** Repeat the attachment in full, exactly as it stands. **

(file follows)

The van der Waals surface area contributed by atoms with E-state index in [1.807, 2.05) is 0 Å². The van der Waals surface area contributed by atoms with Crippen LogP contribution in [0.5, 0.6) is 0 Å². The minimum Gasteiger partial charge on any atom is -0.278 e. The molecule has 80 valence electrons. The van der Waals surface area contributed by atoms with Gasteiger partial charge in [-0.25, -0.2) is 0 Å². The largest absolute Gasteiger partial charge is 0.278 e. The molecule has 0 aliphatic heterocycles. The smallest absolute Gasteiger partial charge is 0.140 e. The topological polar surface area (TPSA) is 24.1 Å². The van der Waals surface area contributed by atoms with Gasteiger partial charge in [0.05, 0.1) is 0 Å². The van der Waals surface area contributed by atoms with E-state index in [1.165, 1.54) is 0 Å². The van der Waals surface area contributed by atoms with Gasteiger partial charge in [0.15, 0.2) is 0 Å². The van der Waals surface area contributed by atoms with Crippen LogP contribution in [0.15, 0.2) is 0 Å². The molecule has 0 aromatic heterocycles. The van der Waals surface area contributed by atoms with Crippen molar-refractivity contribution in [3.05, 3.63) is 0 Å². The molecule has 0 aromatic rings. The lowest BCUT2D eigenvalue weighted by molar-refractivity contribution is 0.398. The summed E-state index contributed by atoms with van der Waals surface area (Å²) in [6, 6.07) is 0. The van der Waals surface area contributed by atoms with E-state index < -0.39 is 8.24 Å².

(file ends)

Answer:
The van der Waals surface area contributed by atoms with E-state index in [1.807, 2.05) is 0 Å². The van der Waals surface area contributed by atoms with Crippen LogP contribution in [0.5, 0.6) is 0 Å². The minimum Gasteiger partial charge on any atom is -0.278 e. The molecule has 80 valence electrons. The van der Waals surface area contributed by atoms with Gasteiger partial charge in [-0.25, -0.2) is 0 Å². The largest absolute Gasteiger partial charge is 0.278 e. The molecule has 0 aliphatic heterocycles. The smallest absolute Gasteiger partial charge is 0.140 e. The topological polar surface area (TPSA) is 24.1 Å². The van der Waals surface area contributed by atoms with Gasteiger partial charge in [0.05, 0.1) is 0 Å². The van der Waals surface area contributed by atoms with E-state index in [1.165, 1.54) is 0 Å². The van der Waals surface area contributed by atoms with Gasteiger partial charge in [0.15, 0.2) is 0 Å². The van der Waals surface area contributed by atoms with Crippen LogP contribution in [0.15, 0.2) is 0 Å². The molecule has 0 aromatic heterocycles. The van der Waals surface area contributed by atoms with Crippen molar-refractivity contribution in [3.05, 3.63) is 0 Å². The molecule has 0 aromatic rings. The lowest BCUT2D eigenvalue weighted by molar-refractivity contribution is 0.398. The summed E-state index contributed by atoms with van der Waals surface area (Å²) in [6, 6.07) is 0. The van der Waals surface area contributed by atoms with E-state index < -0.39 is 8.24 Å².